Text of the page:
I think bootfairs are uniquely British. They’re similar to flea markets but different. Everyone rocks up in their vehicles, puts out a rickety decorating table then flogs their unwanted stuff from their boot (trunk if you’re American).
So I wrote a little guide to bootfairs here:
- Clear out all your junk and think it looks like the best stuff ever. Mentally top up in your head the £200 you’re gonna make.
- Rope in someone unsuspecting friend, who has never done a bootfair so will be unjaded.
- Cram it all into your car with your decorating table and camping chairs. Get your float and price labels ready and feel smug at how organised you are.
- Get up at some ungodly hour on the most holy of lie in days, Sunday.
- Drive thanking the fact no one else mad enough to be up at this hour because a) you can’t see out any mirrors or windows and b) you can’t move the gear stick without everything falling and crushing your arm.
- Get there and feel much better that you’re not the only one insane enough to do this.
- Panic pull everything out the car and frantically set it up whilst the bootfair pros pull and poke your old belongings shouting ‘how much, how much’.
- Panic more because you left your float at home. Go through every pocket, purse and the footwells of the car in search of change.
- Step back and survey your table and notice how your stuff now looks like the shittest stuff ever and realise you’re probably gonna make a fiver not £200.
- As people paw at your old stuff you feel slightly naked and like everyone is judging your life right now.
- Get really angry and defensive when someone haggles over your possession that is £6 and they want to pay £5 but you’re not budging. That waffle maker was £30 only 3 months ago (fuck you).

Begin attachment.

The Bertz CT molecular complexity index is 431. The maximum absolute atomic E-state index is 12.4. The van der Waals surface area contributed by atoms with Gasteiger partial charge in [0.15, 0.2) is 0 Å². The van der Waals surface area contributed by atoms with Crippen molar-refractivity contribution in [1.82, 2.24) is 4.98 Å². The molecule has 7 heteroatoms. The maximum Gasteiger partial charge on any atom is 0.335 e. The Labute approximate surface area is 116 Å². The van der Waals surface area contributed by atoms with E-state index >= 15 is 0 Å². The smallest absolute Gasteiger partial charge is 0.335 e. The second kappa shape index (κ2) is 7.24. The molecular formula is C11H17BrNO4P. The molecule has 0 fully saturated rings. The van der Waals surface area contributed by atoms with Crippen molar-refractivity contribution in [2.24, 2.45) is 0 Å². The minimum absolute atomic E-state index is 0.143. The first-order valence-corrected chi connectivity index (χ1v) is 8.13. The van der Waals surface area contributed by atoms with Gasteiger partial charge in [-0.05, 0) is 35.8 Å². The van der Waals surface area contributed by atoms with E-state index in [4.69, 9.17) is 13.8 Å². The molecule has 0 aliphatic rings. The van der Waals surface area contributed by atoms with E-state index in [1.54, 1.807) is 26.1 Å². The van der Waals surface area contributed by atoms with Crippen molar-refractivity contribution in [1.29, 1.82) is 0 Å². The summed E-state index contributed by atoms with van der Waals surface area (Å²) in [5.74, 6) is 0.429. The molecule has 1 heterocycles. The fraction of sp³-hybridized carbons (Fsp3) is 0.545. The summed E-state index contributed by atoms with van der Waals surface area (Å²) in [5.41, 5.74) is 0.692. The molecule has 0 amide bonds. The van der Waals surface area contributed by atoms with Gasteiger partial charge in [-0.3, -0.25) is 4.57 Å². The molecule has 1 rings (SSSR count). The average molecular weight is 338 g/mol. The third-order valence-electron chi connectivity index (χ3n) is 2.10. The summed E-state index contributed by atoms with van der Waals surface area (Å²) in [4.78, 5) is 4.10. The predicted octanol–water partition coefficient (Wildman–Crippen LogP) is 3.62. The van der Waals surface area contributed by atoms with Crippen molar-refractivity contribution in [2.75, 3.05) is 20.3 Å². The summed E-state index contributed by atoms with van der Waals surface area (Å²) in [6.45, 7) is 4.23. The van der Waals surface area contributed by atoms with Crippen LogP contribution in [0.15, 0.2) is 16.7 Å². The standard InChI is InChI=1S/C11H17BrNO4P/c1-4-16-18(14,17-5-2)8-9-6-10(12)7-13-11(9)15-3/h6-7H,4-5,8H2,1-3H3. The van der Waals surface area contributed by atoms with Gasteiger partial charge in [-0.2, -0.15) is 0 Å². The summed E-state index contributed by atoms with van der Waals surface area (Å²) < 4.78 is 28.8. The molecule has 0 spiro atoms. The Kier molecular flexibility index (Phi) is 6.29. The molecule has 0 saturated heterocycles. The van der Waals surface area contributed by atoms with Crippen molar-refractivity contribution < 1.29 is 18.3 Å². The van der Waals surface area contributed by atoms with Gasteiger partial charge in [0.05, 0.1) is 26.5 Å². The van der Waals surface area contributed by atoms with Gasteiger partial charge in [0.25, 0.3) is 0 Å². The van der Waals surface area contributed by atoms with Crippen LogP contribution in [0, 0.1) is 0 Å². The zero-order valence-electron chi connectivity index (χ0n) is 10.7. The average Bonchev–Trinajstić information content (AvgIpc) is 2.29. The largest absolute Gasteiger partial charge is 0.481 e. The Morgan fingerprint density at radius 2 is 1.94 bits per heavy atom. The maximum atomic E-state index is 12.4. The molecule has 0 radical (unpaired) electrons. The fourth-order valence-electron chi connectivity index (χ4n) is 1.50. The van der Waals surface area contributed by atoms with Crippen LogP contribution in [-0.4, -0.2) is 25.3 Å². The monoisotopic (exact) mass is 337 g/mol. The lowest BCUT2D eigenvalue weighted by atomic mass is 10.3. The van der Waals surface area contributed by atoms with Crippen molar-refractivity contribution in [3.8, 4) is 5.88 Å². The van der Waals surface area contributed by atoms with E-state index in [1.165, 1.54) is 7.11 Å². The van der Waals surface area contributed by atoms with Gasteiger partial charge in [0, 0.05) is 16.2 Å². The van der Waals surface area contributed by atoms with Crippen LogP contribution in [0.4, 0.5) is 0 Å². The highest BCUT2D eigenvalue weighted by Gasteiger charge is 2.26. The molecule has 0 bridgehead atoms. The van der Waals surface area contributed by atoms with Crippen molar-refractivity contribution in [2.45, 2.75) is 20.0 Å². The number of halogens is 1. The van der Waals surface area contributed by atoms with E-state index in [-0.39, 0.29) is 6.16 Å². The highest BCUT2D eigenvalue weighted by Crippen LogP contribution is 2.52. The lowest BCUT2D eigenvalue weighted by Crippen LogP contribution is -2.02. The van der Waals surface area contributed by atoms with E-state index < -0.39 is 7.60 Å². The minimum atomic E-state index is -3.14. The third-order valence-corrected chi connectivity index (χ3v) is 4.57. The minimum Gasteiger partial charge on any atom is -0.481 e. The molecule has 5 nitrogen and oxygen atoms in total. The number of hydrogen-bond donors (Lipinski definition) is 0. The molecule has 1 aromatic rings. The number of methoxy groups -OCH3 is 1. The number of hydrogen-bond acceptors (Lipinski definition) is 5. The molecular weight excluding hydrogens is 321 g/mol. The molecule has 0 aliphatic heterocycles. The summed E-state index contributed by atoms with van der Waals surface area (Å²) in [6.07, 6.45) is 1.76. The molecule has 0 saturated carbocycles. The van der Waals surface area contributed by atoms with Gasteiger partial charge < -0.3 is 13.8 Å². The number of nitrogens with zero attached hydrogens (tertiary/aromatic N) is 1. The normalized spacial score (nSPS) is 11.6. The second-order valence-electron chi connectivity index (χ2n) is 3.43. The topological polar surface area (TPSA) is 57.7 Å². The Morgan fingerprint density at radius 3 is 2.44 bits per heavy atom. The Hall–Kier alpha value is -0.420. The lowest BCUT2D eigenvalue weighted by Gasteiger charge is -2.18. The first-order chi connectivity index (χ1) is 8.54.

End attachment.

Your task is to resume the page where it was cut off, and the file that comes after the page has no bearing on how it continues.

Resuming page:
- Get bored and take a wander amongst the rows and rows of everyone else’s toot. Aisles of soup bowls and picture frames. Clothes wracks of plus sized sequins and every species of animal made of bone china.
- Spend your forgotten float at the burger van to break a twenty you had in your purse and sneakily get more change. Try to get something that costs nothing but that is so suspect it should come with a public warning. Its also probably safe to eat a ‘burger’ as a vegetarian because it’s never even seen a cow.
- Return to someone haggling with your buddy over a 20p item. They want it for 15p and it’s 5 pence you difference you cheapskate.
- Have a little rush of sales and feel energised by the fact you’ve got up at 6am, broken your limbs hauling boxes and bags and sat for 5 hours in a field for £20. That’s £4 per hour pay and there’s two of you so it’s £2 per hour, illegal.
- Get all energetic and upsell everything to everyone and realise you’re the best market trader in the world. Make another tenner.
- Feel hard done by when they collect your £5 pitch fee
- Start to lose the will to live and stop chatting to people that come by, play on your phone feeling antisocial and refuse eye contact with everyone.
- Sink into dispear when you sell the waffle maker for £3 and realise you’re the mug
- Start to panic that you’ll have to take half the shit back home again. 😱
- Realise there’s still an hour left and pray for a reason to leave. So you buy another coffee and eat into your £25 profit
- Battle with yourself not to buy the kitch picture on the stall opposite because you think will make your house all edgy and arty. You’ll only put it in the next bootfair, not sell it, and be stuck with it for life anyway.
- Sell a last few things for 20p because the thought of moving it again makes you feel sick.
- Start giving people stuff for free and feel like you’re the nicest person alive.
- Get so tired that you can’t cook so get Sunday lunch at a pub with your earnings and feel smug that it was free and oh well you got rid of a quarter of your junk.
I secretly love a good car boot, if for nothing else the people watching. I also love seeing people’s stuff from their lives. I find them utterly exhausting for minimal return. But I like the idea that things are being reused and recycled, I can’t bear stuff going to the tip. Plus a they’re a great exercise in minimalising and deluttering and being able to afford a lunch out whilst on benefits.
What’s your best boot fair story or bargain?